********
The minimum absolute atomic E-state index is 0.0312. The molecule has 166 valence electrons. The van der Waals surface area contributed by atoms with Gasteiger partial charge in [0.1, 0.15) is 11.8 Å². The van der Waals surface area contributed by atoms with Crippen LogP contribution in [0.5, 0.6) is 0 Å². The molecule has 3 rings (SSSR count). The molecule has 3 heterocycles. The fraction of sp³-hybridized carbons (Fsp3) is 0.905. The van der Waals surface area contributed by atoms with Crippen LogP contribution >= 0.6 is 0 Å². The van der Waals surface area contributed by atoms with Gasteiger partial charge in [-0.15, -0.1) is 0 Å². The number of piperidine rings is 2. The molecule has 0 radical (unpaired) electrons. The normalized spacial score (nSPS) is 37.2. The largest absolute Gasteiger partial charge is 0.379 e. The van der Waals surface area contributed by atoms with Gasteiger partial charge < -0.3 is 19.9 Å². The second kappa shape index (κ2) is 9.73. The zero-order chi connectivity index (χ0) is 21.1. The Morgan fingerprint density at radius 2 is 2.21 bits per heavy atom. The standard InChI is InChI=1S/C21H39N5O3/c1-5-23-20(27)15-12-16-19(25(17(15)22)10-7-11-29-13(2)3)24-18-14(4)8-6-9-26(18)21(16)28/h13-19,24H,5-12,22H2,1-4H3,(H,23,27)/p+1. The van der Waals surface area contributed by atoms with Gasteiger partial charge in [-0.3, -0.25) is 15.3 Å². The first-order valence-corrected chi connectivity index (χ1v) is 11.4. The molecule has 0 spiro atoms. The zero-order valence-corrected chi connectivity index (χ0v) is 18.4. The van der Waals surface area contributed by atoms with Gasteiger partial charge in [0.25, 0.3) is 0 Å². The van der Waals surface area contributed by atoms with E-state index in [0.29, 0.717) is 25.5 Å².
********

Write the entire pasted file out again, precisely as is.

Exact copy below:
The minimum absolute atomic E-state index is 0.0312. The molecule has 166 valence electrons. The van der Waals surface area contributed by atoms with Gasteiger partial charge in [0.1, 0.15) is 11.8 Å². The van der Waals surface area contributed by atoms with Crippen LogP contribution in [0.5, 0.6) is 0 Å². The molecule has 3 rings (SSSR count). The molecule has 3 heterocycles. The fraction of sp³-hybridized carbons (Fsp3) is 0.905. The van der Waals surface area contributed by atoms with Crippen LogP contribution >= 0.6 is 0 Å². The van der Waals surface area contributed by atoms with Gasteiger partial charge in [-0.15, -0.1) is 0 Å². The number of piperidine rings is 2. The molecule has 0 radical (unpaired) electrons. The normalized spacial score (nSPS) is 37.2. The largest absolute Gasteiger partial charge is 0.379 e. The van der Waals surface area contributed by atoms with Gasteiger partial charge < -0.3 is 19.9 Å². The second kappa shape index (κ2) is 9.73. The zero-order chi connectivity index (χ0) is 21.1. The Morgan fingerprint density at radius 2 is 2.21 bits per heavy atom. The standard InChI is InChI=1S/C21H39N5O3/c1-5-23-20(27)15-12-16-19(25(17(15)22)10-7-11-29-13(2)3)24-18-14(4)8-6-9-26(18)21(16)28/h13-19,24H,5-12,22H2,1-4H3,(H,23,27)/p+1. The van der Waals surface area contributed by atoms with Gasteiger partial charge in [-0.3, -0.25) is 15.3 Å². The first-order valence-corrected chi connectivity index (χ1v) is 11.4. The molecule has 0 spiro atoms. The zero-order valence-corrected chi connectivity index (χ0v) is 18.4. The van der Waals surface area contributed by atoms with Gasteiger partial charge in [0.25, 0.3) is 0 Å². The van der Waals surface area contributed by atoms with E-state index in [0.29, 0.717) is 25.5 Å².